International tender for the design of TNTO stands, for more information please click here.International tender for the design of TNTO stands, for more information please click here.International tender for the design of TNTO stands, for more information please click here.International tender for the design of TNTO stands, for more information please click here.

Hammamet & Cap Bon

This canon-shaped headland in the north-eastern tip of Tunisia, juts out into the Mediterranean, flanked the Gulf of Tunis to the west and the Gulf of Hammamet to the east. Home to Tunisia’s most popular resorts, Cap Bon is often referred to as the ‘Garden of Tunisia’ on account of its flourishing palms, eucalyptus trees and abundant sweet-smelling flora.

Important relics and magnificent historical sites draw visitors from all over the globe to the ruins of ancient civilisations at Carthage and Kerkouane. At Hammamet, large-scale development has equipped the town well for its role as the nation’s ‘Tourism Capital’ with dozens of upscale hotels strung along a ritzy beach-trimmed shore.

Once a humble fishing settlement set amongst lemon groves, Hammamet has undergone a metamorphic transformation in the last century. Yet away from the parasol scattered sands a stroll around the historic centre provides a glimpse into Hammamet’s bygone era with its charming medina, thick stone Kasbah and riddle of narrow alleyways.

On the lesser-known west coast, the bubbling underwater springs of Korbous, on the craggy slopes of Jebel Korbous, gush into the sea. Famous since Roman times as Aquae Calidau Carpitanae, and heavily developed by the French, Korbous remains popular with weekending Tunisians seeking curative respite from the mineral-rich thermal waters and hot muds.

Nabeul, located on the southern underbelly of the land-spit, is an affordable alternative to 5-star razzle-dazzle of Hammamet. Renowned for its fine ceramics and busy Friday market, Nabeul has a captivating charm with its basketry, bric-a-brac and embroidery stalls, camel rides and ramshackle medina.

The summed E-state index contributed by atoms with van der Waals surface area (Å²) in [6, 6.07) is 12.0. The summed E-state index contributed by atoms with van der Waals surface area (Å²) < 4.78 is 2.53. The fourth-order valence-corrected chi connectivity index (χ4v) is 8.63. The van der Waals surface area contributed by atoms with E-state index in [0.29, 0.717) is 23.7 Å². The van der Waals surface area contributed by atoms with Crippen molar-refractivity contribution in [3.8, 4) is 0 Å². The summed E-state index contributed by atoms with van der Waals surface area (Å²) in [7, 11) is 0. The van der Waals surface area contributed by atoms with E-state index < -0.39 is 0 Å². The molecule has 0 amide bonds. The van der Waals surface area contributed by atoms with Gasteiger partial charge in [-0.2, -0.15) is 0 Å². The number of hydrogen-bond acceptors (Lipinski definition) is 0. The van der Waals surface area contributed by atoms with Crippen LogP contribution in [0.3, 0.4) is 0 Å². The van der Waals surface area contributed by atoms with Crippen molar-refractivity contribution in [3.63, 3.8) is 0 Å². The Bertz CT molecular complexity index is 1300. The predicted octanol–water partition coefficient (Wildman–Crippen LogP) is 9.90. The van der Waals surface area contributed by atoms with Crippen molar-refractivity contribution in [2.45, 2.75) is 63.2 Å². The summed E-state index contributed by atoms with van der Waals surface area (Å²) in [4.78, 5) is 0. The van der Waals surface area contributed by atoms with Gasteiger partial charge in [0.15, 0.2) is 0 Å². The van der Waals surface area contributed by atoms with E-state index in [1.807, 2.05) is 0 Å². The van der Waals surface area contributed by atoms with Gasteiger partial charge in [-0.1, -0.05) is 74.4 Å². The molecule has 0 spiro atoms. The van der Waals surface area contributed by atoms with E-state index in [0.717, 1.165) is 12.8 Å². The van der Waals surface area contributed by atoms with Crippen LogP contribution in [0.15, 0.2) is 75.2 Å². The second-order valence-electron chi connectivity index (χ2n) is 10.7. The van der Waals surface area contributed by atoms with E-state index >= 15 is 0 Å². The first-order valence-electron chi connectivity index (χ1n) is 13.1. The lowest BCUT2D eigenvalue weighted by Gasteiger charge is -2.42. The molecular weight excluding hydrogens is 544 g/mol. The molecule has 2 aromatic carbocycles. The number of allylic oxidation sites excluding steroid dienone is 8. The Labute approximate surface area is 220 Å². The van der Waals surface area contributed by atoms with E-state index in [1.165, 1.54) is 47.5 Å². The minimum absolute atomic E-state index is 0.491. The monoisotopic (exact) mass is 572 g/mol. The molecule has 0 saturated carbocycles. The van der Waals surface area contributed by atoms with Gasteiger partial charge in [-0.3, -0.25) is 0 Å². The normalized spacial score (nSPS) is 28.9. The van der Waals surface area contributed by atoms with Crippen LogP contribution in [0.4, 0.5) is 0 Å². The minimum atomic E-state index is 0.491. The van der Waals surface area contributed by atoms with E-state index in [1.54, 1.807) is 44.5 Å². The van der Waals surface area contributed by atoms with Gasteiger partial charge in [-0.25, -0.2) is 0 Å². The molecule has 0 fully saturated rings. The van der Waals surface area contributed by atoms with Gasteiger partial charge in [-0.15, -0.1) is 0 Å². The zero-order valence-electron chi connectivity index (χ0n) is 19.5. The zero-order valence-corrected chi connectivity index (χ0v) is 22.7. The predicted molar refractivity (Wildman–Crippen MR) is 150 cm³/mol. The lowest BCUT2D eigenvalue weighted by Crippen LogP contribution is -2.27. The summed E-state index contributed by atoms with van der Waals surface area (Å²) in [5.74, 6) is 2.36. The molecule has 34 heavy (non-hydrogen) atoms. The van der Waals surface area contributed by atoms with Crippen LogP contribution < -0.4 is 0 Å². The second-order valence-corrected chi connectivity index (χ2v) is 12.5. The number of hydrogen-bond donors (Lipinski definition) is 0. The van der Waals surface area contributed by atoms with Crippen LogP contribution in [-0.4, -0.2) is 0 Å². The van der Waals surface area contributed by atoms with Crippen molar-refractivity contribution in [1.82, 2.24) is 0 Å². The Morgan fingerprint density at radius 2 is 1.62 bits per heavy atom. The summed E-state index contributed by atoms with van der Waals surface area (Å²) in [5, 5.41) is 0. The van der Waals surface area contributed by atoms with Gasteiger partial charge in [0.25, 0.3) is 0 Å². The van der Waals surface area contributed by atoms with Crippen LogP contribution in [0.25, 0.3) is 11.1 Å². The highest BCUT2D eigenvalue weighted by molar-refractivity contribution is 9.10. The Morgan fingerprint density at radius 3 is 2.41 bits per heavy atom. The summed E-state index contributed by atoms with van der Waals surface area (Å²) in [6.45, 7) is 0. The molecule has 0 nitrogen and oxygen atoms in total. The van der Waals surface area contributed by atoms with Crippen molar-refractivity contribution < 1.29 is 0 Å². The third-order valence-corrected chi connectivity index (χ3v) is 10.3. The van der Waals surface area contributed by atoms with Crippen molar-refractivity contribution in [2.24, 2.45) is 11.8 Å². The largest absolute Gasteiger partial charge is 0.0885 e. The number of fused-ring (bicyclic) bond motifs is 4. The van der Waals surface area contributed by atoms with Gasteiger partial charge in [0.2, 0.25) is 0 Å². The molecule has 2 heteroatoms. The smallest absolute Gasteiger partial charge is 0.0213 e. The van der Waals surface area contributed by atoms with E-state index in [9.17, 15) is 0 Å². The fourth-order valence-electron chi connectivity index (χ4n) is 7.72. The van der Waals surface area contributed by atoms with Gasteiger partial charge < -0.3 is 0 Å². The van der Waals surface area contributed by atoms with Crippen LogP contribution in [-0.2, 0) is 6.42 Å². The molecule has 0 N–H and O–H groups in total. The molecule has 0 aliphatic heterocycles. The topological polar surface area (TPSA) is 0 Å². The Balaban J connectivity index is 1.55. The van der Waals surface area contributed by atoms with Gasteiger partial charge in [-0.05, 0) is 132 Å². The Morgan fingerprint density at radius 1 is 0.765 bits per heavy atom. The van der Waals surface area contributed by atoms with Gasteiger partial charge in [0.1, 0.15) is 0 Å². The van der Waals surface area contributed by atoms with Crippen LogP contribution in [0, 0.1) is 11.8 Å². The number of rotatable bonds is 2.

At the tip of the peninsula, the pretty town of El Haouaria is famous for its ancient falconry tradition: a venerated art honoured each year during a week-long falconry festival. As migratory birds, peregrine falcons and sparrow hawks are caught each year during their passage through the region and then trained to hunt. Large numbers of falconry devotees visit El Haouaria in order to practise the art. A highly informative falconry centre, 1km from the middle of town, contains lots of information on the nature of Cap Bon’s rich hinterland.

South along the coast, Kerkouane has the largest Carthaginian site yet uncovered in a remarkable state of preservation. Nearby, the backwater fishing port of Kélibia is home to a picturesque natural harbour and some rustic stretches of perfect sand.

HAMMAMET & CAP BON PENINSULA

This canon-shaped headland in the north-eastern tip of Tunisia, juts out into the Mediterranean, flanked the Gulf of Tunis to the west and the Gulf of Hammamet to the east. Home to Tunisia’s most popular resorts, Cap Bon is often referred to as the ‘Garden of Tunisia’ on account of its flourishing palms, eucalyptus trees and abundant sweet-smelling flora.

Important relics and magnificent historical sites draw visitors from all over the globe to the ruins of ancient civilisations at Carthage and Kerkouane. At Hammamet, large-scale development has equipped the town well for its role as the nation’s ‘Tourism Capital’ with dozens of upscale hotels strung along a ritzy beach-trimmed shore. Once a humble fishing settlement set amongst lemon groves, Hammamet has undergone a metamorphic transformation in the last century. Yet away from the parasol scattered sands a stroll around the historic centre provides a glimpse into Hammamet’s bygone era with its charming medina, thick stone Kasbah and riddle of narrow alleyways. On the lesser-known west coast, the bubbling underwater springs of Korbous, on the craggy slopes of Jebel Korbous, gush into the sea. Famous since Roman times as Aquae Calidau Carpitanae, and heavily developed by the French, Korbous remains popular with weekending Tunisians seeking curative respite from the mineral-rich thermal waters and hot muds. Nabeul, located on the southern underbelly of the land-spit, is an affordable alternative to 5-star razzle-dazzle of Hammamet. Renowned for its fine ceramics and busy Friday market, Nabeul has a captivating charm with its basketry, bric-a-brac and embroidery stalls, camel rides and ramshackle medina. At the tip of the peninsula, the pretty town of El Haouaria is famous for its ancient falconry tradition: a venerated art honoured each year during a week-long falconry festival. As migratory birds, peregrine falcons and sparrow hawks are caught each year during their passage through the region and then trained to hunt. Large numbers of falconry devotees visit El Haouaria in order to practise the art. A highly informative falconry centre, 1km from the middle of town, contains lots of information on the nature of Cap Bon’s rich hinterland. South along the coast, Kerkouane has the largest Carthaginian site yet uncovered in a remarkable state of preservation. Nearby, the backwater fishing port of Kélibia is home to a picturesque natural harbour and some rustic stretches of perfect sand.